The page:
Saturday, December 27, 2008

Buren under repair


If you went to Paris, you probably visited the Palais Royal and saw the Buren columns (I already showed them several times on PDP). These famous columns have always been controversial, of course (the art minister who ordered them was pretty provocative at that time and some found it outrageous that a modern art piece could be installed in the middle of a 17th century building) but they rapidly became part of the scenery... After 22 years though(they were installed in 1986) they needed some renewal. That is the reason why, at the moment, they are concealed behind these walls and can only be - partially - seen through color screens like the orange one you can see in this photo (enlarge it if you want to see the work in progress). To add a little flavor, I waited for a passer by before pulling the trigger.

25 comments:

  1. Must admit, I've always had a problem with the Buren columns -- just don't like them where they are. Oh well.

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  2. Your photo is great, Eric. I love the graphic nature of it, enhanced by the passerby. You have a way of being in the right place and making it yours!

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  3. I'm not a fan of the Buren columns either. To me they resemble rows of fancy hat boxes.

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  4. Interesting photo; I'm glad you waited for this man to walk by to give the scale. I especially like the orange-hued portal into the building site. The b&w striped image is a nice homage to what's being worked on inside. I kinda like the Buren columns. I think it would be a great setting for black and white ball.

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  5. I can't deny that I like them, specially because I think they are fun, provocative and provide us with such great photos.
    I find it interesting how the striped columns follow the exact line of the Palais' columns.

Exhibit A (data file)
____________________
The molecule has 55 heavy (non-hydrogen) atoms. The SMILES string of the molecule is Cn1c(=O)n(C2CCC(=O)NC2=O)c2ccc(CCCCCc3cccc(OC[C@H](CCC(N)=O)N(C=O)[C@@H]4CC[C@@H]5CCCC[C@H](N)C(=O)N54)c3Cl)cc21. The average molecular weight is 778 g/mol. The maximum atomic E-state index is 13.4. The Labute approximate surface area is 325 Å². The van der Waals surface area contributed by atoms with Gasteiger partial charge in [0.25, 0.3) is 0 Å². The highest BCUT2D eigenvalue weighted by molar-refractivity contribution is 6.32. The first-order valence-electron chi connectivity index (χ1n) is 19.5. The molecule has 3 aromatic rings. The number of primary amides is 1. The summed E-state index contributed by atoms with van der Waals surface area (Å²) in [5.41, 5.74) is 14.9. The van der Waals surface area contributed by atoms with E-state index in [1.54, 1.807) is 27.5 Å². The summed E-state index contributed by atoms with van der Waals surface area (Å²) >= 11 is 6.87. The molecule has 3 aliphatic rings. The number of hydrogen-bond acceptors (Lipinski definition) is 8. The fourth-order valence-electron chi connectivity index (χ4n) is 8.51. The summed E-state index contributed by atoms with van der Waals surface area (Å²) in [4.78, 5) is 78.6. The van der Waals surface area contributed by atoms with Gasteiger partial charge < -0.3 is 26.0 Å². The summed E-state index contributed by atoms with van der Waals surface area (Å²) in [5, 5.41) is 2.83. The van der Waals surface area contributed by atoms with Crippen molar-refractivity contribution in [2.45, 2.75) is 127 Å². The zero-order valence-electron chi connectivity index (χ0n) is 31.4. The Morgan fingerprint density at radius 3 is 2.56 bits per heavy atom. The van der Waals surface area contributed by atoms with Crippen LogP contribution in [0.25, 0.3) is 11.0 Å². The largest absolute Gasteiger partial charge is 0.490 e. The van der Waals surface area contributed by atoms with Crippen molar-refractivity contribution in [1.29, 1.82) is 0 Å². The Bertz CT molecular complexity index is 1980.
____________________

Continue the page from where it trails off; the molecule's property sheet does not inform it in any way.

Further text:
Can you tell us how long they will be under repair?

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  6. As far as I'm concerned, the columns can go to the nearest dump. I don't dislike them because they're modern, I dislike them because they're ugly.

    The Louvre's pyramids are also modern, but once you get over the shock of seeing something that big that wasn't there before, you also realize how beautiful they are. Not the case with the columns.

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  7. Black and white stripes remind me of referees (whom we so love here...BTW ours are known to deck athletes from time to time,lol) or prisoners. But IMO, these Buren columns fit right in with all the diverse art around Paris. Hey, cheers as we walk toward the new year!

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  8. ...stumble toward the new year...rush toward the new year??? lol Whatever the case, cheers!!!

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  9. I like the columns and I'm proud to say it! They're whimsical and fun. Has everyone seen the photo of Monsieur Benaut and Guille playing on them? You'll understand what I mean!

    When I saw your caption "Buren under repair" I wanted to scream out "Michael under repair!". I've just gotten back from a day of Outlet Mall shopping (yes, the day after Christmas) and really need a strong one. It was all worth it though with the Euro/Dollar exchange and the snow that kept everyone away.

    I haven't had a chance to check in, but the last few photos have been exceptionally excellent Eric. Bravo!

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  10. I also wanted to tell you that I gave two of your calendars away to the friends I'm staying with and they absolutely loved them. And I got the stamps I ordered from Zazzle for those belated cards I'm writing and they came out great! I saved you some so that you can see them.